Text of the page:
September  2004

Dear Shelter


From the Other Side of the Suit
Editor’s Note: The following letter was written to Mark Reasbeck, owner of Legend Windows for the West, in Las Vegas, in response to his column “If You Build Them…They Will Come,” which was published in the June 2004 issue of SHELTER on page 12. Reasbeck’s response is also printed below.

Dear Mr. Reasbeck,
Please don’t take this e-mail as a negative response to your column, because it’s not. I share the same pet peeve, but wanted to point out that some of this behavior is not limited to the 21st century ambulance-chasing construction-defect lawyers (CDLs). I am a homeowner in litigation involving construction defects. 

Although I’m sure the situation to which your article refers is much more common than mine, I couldn’t help but mention that those who appear to be some of the victims of these cases (window manufacturers, dealers and insurance carriers) are not always the victims. In my case they are acting similarly and pulling some of the same unethical games as the CDLs you refer to.

Your column sounds all too familiar, yet in my situation the mess is falling from the other side. A major window manufacturer and its insurance carrier are the ones abusing our legal system by using the same tactics as the CDLs, such as dragging every subcontractor they can into the mess and forcing unnecessary, destructive testing.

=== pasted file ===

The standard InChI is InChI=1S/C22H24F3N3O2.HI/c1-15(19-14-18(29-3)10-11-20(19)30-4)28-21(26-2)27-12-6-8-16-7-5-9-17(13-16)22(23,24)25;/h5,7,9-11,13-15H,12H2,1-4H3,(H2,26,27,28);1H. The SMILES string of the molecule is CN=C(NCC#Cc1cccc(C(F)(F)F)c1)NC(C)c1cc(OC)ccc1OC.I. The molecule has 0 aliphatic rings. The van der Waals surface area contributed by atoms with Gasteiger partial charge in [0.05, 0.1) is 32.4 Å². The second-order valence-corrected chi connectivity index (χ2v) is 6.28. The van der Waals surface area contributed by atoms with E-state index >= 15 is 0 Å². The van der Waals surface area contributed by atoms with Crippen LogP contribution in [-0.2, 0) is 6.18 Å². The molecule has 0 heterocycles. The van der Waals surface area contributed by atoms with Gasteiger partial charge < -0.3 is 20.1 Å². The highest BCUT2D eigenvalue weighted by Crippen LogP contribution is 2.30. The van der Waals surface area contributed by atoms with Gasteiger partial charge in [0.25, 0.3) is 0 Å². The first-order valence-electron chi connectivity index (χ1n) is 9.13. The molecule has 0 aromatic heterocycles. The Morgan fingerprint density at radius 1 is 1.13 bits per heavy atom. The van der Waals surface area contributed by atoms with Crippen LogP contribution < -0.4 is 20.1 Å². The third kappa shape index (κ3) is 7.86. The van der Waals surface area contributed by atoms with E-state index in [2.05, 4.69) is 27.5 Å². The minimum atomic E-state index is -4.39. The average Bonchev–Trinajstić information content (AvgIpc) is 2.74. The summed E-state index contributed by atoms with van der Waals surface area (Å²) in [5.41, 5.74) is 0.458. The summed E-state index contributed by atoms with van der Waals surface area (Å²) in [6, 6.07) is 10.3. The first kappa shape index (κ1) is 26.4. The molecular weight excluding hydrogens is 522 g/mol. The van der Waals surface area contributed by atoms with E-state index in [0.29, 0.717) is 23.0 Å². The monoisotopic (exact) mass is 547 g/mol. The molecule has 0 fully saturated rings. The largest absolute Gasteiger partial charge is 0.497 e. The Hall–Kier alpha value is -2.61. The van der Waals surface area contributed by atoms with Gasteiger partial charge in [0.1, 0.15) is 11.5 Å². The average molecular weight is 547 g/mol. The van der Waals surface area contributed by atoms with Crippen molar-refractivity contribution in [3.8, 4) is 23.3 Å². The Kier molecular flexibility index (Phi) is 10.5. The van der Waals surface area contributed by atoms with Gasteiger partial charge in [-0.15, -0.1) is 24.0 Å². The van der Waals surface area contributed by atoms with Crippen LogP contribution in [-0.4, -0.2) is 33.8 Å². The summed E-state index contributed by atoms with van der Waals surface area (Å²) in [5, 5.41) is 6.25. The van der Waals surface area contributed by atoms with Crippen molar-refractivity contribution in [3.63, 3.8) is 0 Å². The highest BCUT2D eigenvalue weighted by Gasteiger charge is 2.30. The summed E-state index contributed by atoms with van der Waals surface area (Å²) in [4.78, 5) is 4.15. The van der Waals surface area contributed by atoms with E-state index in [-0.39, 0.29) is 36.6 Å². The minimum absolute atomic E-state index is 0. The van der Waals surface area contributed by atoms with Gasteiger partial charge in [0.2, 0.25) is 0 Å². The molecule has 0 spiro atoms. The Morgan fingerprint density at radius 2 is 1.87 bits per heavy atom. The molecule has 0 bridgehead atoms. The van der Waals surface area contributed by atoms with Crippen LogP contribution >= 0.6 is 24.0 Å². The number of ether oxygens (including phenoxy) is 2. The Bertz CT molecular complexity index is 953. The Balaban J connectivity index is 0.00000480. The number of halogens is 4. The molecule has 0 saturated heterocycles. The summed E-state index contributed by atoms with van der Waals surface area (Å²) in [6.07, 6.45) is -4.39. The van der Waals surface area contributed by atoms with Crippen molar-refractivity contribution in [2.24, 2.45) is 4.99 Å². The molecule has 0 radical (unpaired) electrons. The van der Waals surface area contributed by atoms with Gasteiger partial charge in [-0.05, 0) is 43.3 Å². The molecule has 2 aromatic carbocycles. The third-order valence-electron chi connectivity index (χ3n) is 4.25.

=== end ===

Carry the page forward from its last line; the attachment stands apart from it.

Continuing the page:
I’m not familiar with the “extrapolation” (loophole) clause, but there aren’t just a few window units involved in this case. We had nearly 50 window and door units installed in our new home and every one of them suffers from the same defect. The manufacturer sold me units that were defective and leaky from day one. 

After six months and several failed field fixes by the company’s service technicians, they ran out of ideas, short of ripping out the units, and gave up trying to fix them. When faced with a lawsuit, they began to perform all types of testing, some destructive, which again only proved the windows to be defective and leaky while showing that the flashing and installation methods were not defective. Then they realized they would someday face trial and would most likely lose a significant amount of money so, just like the CDLs you refer to, they dragged anyone they could into the lawsuit. 

They are even suing their own sales rep who sold me the windows. It’s the same old story; the more individuals they can drag into this, the more money they can get from innocent people to help them settle their own problem. It makes me sick how they can sue anyone involved in the construction regardless of their connection to the problem. 

These innocent people (or the insurance company) will help pay for something they are absolutely not responsible for because it will be cheaper than the cost of going to trial. This legal system is a horrible joke!
I know there is a big difference between CDLs running around soliciting lawsuits and a major company defending itself, but there is no excuse for the way this company is abusing the legal system in the same manner. These windows and doors were installed nearly three years ago and have been leaking ever since. 

My dream home sits unfinished and unoccupied. After all this time, enduring every delay tactic the window manufacturer could fabricate, we finally got a trial date set on the calendar. As you mentioned, you can imagine the time, attention, money and the sleepless nights.